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IntroductionExplore the Communities

Section title: Chinese
Introduction | History |  Daily Life | Culture | References



  Chinese man washing gold, Fraser River, circa 1875

The gold in California was beginning to run out. When the news spread that gold had been found along the Fraser River in British Columbia in 1858, people quickly made their way north. Many of these people were the Chinese men who had come to California to find gold. The stories of new gold reached China and soon boatloads of men were arriving to try their luck.

Barkerville, a community in British Columbia that had a Chinatown in the 1860s, grew almost overnight around the gold claims. Some of the Chinese bought the rights to gold claims that had already been worked, or worked claims that had been abandoned by other gold hunters. Sometimes they were lucky and found lots of gold left in these worked areas, many times they did not. Some Chinese men worked for other prospectors.

Many Chinese men went to work in the gold mines. They worked for one-half to two-thirds less money than the White miners. They often had to give up a portion of their wages to pay back the contractor who had loaned them the money to travel across the Pacific Ocean. They also had to pay for their food and a place to stay. There was not a lot of money to send home and even less to save for themselves.

Wagons pulled by burros carrying Chinese labourers employed in construction of the Cariboo wagon road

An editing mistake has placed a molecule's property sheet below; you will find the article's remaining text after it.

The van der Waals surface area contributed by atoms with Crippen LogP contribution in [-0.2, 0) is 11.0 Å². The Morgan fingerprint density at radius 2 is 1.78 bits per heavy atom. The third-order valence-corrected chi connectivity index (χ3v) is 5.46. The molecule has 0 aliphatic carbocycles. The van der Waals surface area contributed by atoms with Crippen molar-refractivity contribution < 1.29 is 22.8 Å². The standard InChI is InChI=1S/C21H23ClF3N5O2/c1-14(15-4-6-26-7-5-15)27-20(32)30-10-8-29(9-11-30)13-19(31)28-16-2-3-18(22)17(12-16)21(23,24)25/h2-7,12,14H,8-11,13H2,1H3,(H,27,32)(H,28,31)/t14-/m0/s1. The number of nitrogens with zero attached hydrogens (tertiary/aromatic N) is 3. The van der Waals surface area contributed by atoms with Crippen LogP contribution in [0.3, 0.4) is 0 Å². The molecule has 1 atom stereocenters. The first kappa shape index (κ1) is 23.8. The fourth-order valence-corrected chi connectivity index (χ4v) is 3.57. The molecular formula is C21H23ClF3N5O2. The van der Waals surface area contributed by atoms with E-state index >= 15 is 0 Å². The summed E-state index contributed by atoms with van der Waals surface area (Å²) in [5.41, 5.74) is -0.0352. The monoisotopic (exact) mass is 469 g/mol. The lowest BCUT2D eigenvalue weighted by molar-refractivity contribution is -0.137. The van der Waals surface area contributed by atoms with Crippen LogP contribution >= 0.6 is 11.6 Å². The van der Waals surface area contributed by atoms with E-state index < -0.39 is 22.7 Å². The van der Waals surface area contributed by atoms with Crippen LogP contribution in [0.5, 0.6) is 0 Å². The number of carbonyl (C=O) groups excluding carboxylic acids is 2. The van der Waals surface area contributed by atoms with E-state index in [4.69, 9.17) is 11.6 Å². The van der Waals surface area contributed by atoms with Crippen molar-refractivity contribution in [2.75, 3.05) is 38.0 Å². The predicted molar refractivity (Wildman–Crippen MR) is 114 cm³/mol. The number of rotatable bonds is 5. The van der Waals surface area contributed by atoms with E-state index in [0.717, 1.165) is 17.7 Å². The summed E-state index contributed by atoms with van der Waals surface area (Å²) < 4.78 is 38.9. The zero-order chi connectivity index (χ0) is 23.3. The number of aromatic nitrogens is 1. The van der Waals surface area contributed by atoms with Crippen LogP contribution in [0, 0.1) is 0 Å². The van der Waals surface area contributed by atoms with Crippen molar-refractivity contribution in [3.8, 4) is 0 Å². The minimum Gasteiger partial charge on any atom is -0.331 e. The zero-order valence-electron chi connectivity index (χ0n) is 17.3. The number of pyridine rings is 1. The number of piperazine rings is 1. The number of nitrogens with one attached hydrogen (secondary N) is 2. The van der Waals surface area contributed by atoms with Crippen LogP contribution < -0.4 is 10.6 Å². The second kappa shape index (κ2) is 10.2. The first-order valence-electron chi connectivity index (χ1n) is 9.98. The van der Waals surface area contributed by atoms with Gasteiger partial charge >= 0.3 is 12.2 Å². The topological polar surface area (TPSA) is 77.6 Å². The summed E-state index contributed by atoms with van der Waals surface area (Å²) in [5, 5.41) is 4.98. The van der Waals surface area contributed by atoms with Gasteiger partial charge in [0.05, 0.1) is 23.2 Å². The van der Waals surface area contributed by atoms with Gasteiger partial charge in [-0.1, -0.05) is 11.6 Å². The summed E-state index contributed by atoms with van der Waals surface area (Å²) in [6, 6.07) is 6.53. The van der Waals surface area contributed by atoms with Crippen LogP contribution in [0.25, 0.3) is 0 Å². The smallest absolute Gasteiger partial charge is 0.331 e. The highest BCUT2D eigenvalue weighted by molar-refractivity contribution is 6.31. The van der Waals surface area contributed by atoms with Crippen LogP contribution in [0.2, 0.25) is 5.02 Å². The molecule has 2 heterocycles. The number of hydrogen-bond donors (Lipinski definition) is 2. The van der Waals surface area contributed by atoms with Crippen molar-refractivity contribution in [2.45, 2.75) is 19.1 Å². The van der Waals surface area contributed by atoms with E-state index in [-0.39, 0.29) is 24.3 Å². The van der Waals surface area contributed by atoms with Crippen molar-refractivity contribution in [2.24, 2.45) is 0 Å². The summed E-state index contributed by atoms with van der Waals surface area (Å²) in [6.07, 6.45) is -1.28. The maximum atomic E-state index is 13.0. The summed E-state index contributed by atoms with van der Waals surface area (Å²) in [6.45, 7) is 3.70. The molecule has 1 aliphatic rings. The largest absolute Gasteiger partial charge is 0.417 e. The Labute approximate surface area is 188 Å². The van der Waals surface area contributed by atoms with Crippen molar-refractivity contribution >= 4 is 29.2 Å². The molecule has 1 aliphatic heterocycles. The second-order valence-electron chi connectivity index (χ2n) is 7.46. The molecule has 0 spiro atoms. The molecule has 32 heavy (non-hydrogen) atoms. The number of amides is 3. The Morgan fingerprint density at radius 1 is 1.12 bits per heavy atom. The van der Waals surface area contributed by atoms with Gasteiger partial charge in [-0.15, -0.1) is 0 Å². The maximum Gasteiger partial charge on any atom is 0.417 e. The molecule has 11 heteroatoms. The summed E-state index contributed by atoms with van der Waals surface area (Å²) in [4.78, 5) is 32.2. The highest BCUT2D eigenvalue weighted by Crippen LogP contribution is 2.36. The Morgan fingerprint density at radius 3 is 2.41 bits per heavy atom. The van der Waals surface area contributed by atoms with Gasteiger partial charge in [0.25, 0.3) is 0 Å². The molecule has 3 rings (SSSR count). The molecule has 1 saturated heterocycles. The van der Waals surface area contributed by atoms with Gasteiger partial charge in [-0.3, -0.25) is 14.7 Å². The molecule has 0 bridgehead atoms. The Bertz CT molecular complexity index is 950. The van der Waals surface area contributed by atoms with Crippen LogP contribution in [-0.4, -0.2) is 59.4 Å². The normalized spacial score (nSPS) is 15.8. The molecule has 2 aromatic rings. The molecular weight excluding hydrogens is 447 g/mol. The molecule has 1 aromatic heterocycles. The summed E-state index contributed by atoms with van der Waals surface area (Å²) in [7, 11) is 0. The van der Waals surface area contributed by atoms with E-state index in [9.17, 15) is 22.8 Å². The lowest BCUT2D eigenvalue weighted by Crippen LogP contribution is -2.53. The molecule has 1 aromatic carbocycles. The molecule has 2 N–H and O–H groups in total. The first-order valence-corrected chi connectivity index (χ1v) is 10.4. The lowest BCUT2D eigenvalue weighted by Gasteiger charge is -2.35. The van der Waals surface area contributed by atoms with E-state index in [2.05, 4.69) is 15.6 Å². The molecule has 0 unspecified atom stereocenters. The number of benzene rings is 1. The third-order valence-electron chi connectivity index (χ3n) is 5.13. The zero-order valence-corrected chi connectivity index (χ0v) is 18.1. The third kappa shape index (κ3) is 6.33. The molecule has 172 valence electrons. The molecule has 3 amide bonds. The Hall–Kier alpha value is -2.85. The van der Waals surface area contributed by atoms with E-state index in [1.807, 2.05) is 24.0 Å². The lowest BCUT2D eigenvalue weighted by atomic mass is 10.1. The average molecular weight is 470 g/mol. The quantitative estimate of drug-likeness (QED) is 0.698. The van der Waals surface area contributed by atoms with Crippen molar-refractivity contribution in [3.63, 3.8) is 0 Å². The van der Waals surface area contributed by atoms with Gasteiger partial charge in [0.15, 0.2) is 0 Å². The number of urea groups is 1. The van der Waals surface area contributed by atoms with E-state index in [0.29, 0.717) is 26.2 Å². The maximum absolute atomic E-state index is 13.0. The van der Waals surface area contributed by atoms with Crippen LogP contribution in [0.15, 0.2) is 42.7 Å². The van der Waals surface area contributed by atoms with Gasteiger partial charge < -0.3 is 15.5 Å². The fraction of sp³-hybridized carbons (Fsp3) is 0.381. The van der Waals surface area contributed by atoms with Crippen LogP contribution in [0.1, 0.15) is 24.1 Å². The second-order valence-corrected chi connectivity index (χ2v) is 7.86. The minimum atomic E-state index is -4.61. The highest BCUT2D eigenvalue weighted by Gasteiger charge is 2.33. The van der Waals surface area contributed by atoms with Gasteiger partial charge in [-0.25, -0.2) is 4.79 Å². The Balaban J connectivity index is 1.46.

As miners moved further north looking for gold, it was harder and harder for food and supplies to reach them. Everything had to be carried on men's backs or on horses in pack trains. From 1862 to 1864, around 1 000 Chinese workers helped to build the Cariboo Wagon Road to bring in supplies. They were reliable and worked for less money than other labourers.

As towns sprang up around the mines there was a need for all kinds of services. There were jobs such as cooking and laundry that normally would have been done by women, but as these towns had mostly men, the Chinese men became cooks and laundrymen.

Cafés and laundries opened in small mining towns and camps. Shops that carried Chinese foods and products also began to open to provide the things the Chinese workers needed. Other Chinese men became labourers, vegetable growers and sellers, fish cannery workers, household servants and merchants.

Wa Lee laundry in Barkerville, an early Chinese community in British Columbia, September 1868   Chinese workers cleaning fish, circa 1868-1923

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